Basalt debates how to handle retirees in its growing affordable housing inventory
The Basalt Town Council is debating whether to make it easier for private-sector employees to get into the town’s growing affordable-housing inventory or continue to reserve residences for government and special district employees.
The council also is debating how to prevent filling its housing inventory with retirees as the workforce gets older.
What was intended to be some minor tweaks to affordable-housing guidelines at Tuesday night’s Town Council meeting instead triggered the major policy discussions.
The Basalt Affordable Community Housing committee, an advisory group, suggested increasing the priority status for private sector employees who work in Basalt. Town staff brought the recommendation to the council for consideration.
Currently, town government employees have the highest priority for occupancy in the 18 affordable-housing units owned by the town.
They are followed in priority by employees who work at other governments or special taxing districts, even if they work outside of Basalt.
The housing committee advised boosting employees of businesses in the town ahead of employees of other governments or special districts on the priority list. The reasoning, town planner Susan Philp said, is to give employees of Whole Foods or other businesses in town a better shot at securing housing.
“It never gets to a normal business owner in Basalt,” Philp said.
When units become available, they get “picked off” by other governments or districts if the town government doesn’t need them, she said.
Councilwoman Katie Schwoerer said the proposed change would give a Basalt-based employee of Aspen Skiing Co., for example, a higher priority for housing than a deputy for the Eagle County Sheriff’s Office. She said she is opposed to that change. Businesses such as Aspen Skiing Co., City Market or Whole Foods — “behemoths with massive funding sources” — shouldn’t get a government subsidy to house their employees.
She indicated she wouldn’t be as opposed to giving a higher priority to employees of smaller private businesses.
Councilman William Infante said he supports assisting town enterprises, big or small. However, he said he didn’t really see it as a subsidy. The town recovers the funds it has in the 18 town-owned units through rents, he said.
Councilman Auden Schendler, an Aspen Skiing Co. executive, said Schwoerer had a “reasonable point,” but he asked how the town should improve the priority for employees of some businesses but not all.
The council directed its staff to take the issue back to the housing committee for further deliberation. Whatever policy is adopted will apply only to the 18 units owned by the town. There are roughly another 120 units of affordable housing that were built by developers to satisfy the town’s affordable-housing requirements.
The town’s policy for retired folks to retain their affordable housing also was scrutinized. Right now, a person who retires can hold onto their affordable housing only if they volunteer 1,000 hours annually of community service. The housing committee felt that is too onerous. It suggested a change so that people ages 65 through 70 would have to work 500 volunteer hours annually and people ages 71 through 75 would have to volunteer at least 250 hours per year.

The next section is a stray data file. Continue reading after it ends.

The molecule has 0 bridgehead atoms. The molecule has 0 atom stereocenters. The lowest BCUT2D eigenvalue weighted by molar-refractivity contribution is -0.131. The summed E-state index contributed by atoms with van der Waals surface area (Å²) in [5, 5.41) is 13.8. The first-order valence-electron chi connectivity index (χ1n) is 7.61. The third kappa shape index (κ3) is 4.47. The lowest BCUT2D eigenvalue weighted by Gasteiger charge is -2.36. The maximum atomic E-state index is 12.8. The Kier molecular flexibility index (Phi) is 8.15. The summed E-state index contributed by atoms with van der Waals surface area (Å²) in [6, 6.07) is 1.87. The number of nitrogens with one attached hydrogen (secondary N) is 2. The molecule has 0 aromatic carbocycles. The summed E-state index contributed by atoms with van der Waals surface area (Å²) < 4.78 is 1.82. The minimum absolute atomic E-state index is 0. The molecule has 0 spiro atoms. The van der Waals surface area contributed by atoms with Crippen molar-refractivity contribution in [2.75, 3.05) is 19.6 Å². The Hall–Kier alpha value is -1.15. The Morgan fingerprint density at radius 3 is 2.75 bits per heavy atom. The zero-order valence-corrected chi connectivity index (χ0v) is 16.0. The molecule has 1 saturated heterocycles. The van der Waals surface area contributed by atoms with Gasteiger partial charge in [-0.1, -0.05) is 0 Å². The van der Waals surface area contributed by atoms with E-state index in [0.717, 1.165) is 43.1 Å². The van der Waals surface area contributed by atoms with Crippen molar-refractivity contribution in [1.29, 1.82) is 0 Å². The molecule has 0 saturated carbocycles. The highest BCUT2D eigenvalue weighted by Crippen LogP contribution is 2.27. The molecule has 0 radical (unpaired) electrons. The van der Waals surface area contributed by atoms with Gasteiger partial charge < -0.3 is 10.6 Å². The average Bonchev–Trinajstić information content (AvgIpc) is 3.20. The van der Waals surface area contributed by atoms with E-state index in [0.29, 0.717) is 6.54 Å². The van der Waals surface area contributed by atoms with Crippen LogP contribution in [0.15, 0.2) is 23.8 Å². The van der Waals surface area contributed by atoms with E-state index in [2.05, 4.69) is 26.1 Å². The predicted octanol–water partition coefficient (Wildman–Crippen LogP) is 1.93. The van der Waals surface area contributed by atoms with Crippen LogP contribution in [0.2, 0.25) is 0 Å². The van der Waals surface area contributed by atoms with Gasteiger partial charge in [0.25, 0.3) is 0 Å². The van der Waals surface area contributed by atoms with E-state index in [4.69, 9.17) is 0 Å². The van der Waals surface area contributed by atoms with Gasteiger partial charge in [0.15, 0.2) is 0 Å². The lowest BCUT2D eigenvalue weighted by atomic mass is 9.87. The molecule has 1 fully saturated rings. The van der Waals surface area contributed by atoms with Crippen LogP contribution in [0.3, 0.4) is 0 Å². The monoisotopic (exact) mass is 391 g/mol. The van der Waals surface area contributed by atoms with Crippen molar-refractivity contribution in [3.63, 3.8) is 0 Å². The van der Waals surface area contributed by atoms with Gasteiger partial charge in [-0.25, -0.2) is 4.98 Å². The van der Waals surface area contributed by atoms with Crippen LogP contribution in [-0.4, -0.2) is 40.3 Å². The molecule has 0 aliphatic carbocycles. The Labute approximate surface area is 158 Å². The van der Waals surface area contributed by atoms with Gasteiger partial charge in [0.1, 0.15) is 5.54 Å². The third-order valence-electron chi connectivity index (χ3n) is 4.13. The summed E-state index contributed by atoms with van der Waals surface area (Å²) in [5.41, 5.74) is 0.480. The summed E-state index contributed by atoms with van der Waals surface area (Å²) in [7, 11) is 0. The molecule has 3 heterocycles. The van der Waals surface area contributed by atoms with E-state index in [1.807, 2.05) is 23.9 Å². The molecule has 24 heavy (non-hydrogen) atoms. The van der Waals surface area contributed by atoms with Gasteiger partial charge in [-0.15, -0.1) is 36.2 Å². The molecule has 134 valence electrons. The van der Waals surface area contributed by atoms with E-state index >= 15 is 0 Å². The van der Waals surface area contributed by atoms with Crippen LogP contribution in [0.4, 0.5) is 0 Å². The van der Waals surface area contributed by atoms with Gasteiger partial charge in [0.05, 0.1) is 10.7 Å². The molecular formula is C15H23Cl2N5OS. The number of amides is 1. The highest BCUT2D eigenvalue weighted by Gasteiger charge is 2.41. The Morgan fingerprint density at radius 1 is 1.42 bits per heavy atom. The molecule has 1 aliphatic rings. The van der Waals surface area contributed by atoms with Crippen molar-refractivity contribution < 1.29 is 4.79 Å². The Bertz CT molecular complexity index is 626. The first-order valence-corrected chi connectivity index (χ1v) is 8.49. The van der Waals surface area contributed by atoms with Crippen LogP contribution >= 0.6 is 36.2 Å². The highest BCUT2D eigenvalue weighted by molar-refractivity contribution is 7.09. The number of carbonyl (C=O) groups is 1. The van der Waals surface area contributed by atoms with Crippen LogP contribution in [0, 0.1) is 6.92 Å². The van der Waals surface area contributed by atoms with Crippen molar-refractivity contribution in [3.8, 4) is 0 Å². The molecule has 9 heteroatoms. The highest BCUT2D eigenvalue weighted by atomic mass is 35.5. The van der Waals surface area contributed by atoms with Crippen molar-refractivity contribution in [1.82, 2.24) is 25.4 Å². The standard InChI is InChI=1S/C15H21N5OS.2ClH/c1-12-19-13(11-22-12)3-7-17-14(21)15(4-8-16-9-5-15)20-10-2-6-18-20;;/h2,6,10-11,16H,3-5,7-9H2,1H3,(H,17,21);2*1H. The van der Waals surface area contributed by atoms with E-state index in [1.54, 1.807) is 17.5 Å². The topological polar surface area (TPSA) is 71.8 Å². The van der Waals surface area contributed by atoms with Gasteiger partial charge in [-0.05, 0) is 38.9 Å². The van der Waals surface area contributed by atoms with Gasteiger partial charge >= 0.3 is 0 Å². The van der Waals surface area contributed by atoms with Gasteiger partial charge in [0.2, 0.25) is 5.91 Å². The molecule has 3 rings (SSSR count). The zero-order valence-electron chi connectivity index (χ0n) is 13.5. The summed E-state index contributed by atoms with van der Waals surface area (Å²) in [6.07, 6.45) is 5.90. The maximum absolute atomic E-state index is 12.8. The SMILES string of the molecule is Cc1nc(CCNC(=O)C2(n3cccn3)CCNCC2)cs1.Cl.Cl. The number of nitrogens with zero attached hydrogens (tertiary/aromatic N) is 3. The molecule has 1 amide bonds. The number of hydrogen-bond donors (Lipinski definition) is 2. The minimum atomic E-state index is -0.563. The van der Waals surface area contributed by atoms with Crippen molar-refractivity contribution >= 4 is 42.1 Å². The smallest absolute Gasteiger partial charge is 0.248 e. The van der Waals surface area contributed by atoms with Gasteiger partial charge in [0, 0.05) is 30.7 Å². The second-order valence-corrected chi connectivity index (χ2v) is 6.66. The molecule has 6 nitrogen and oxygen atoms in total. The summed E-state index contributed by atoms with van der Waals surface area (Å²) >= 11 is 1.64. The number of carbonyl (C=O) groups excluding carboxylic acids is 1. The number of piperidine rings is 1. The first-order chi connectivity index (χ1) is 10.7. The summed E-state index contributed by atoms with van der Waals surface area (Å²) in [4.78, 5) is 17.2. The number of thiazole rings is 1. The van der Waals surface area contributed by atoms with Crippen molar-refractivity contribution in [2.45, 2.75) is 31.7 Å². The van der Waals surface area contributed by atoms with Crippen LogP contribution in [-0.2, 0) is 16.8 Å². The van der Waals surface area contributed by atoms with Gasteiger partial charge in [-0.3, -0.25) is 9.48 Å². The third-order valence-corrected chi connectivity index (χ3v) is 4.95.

The policy would apply to all the affordable-housing stock, not just the units owned by the town.
Schendler said he is wary of the proposed change.
“Are we not headed down the road that Aspen got to?” he asked. “We’re making it easier to (stay in) affordable housing. Shouldn’t we make it harder?
“I think there’s a lurking issue here,” he later added.
Mayor Jacque Whitsitt said it would be “heartless” for the town to tell retirees that they aren’t wanted anymore and must move out of affordable housing if they don’t perform the volunteer hours. The town would be forced to “boot” out a significant number of people as baby boomers retire in coming years, she said.
“I see that coming to many people in the next 10, 20 years,” she said.
Schwoerer said she wouldn’t want to boot people out of the housing where they have lived simply because they retired.
“That’s a really sad commentary on our culture and I don’t want to be part of it,” she said.
Schendler said there is an “irony” to the Basalt board’s position on retirees in affordable housing and growth. Some town leaders don’t want growth yet they don’t want to move retirees out of affordable housing. By allowing retirees to stay, Basalt will be in Aspen’s shoes — with a need for increased workforce housing.
“I think it’s a threat 20 years from now,” he said.
The council majority expressed support for retaining the requirement for 1,000 hours of community service annually for a person to remain in their affordable housing. However, the entire issue was sent back to the housing committee for further debate.
The council will dive back into the policy discussions at its May 22 meeting.
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The town of Basalt is working on an update to its 2007 master plan. The document will be a blueprint for how and where the town will grow. But the family that has owned a 180-acre ranch at the edge of town for nearly 60 years objected Tuesday to the document’s parameters for its property.